Women in Politics

Senior Executive Women's Forum
Remarks by First Lady Hillary Rodham Clinton

Chicago, Illinois
October 26, 1999

Thank you very much, Susan, and thank you all for being part of this important forum. I cannot see a soul out there, but I am told that Former Governor Thompson is here, and Lieutenant Governor Woods is here, and State Treasurer Topinka is here, as well as some other elected officials. And I am delighted to be able to join so many of you for what has become a very exciting forum.

It really was the brainchild of the two founders—the two Susans. And from what I understand, when they held their first event in 1994, they expected a handful of people, and about 150 showed up. And because of that, they understood that the voices of senior businesswomen and women at high levels of responsibility, and many aspects of the life of Chicago and Illinois, needed to be heard at every level of the political process. So it's a great pleasure for me to be back in Chicago, and to be participating in this forum.

I've had an incredible day already here in Chicago. I just came from the Robie House on the University of Chicago campus—really one of Frank Lloyd Wright's signature Prairie style homes—and we just announced a very generous gift from the Pritzger Family Foundation for the renovation of that home. I was also earlier at another famous address in Chicago—2120 South Michigan Avenue, immortalized by the Rolling Stones—at Chess Records and Studio, with Bo Didley, Chuck Berry, and Koko Taylor, in order to bring attention to this treasure that needs to be preserved. And tomorrow, I will be going to the Pullman Historic Landmark District, which is such an important site for so much of industrial and labor history.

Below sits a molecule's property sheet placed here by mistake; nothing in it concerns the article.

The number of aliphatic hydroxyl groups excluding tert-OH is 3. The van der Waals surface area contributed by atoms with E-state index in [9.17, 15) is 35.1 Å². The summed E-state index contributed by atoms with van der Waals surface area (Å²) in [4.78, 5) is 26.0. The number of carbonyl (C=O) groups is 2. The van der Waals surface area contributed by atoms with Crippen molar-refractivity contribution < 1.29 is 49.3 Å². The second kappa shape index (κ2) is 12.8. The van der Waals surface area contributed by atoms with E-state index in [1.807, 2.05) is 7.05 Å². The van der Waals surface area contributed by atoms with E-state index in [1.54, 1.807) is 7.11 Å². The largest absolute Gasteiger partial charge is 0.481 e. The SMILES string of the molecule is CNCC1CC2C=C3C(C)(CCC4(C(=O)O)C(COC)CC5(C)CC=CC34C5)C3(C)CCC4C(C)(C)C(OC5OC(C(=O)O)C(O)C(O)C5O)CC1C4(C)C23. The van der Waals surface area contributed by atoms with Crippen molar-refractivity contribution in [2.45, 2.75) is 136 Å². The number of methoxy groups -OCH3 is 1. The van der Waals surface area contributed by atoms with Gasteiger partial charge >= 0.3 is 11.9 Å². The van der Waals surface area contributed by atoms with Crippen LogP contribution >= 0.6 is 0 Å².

Now one might wonder, what do those sites have in common, and what do they have in common with this conference? Well I see them all as part of the story of this city and country, part of what we are trying to preserve through the Save America's Treasures program. And they remind us, according to the theme that we have adopted for the millennium, to honor the past and imagine the future.

Well that seems not only a fitting theme for art and culture and monuments and skyscrapers, but it also seems a very important and timely theme for the subject of today's forum. If we look at the many women whose contributions helped shape this century, many of them came from right here in Chicago. This was a site for so much that happened that really set the stage for what was to follow and what we celebrate today.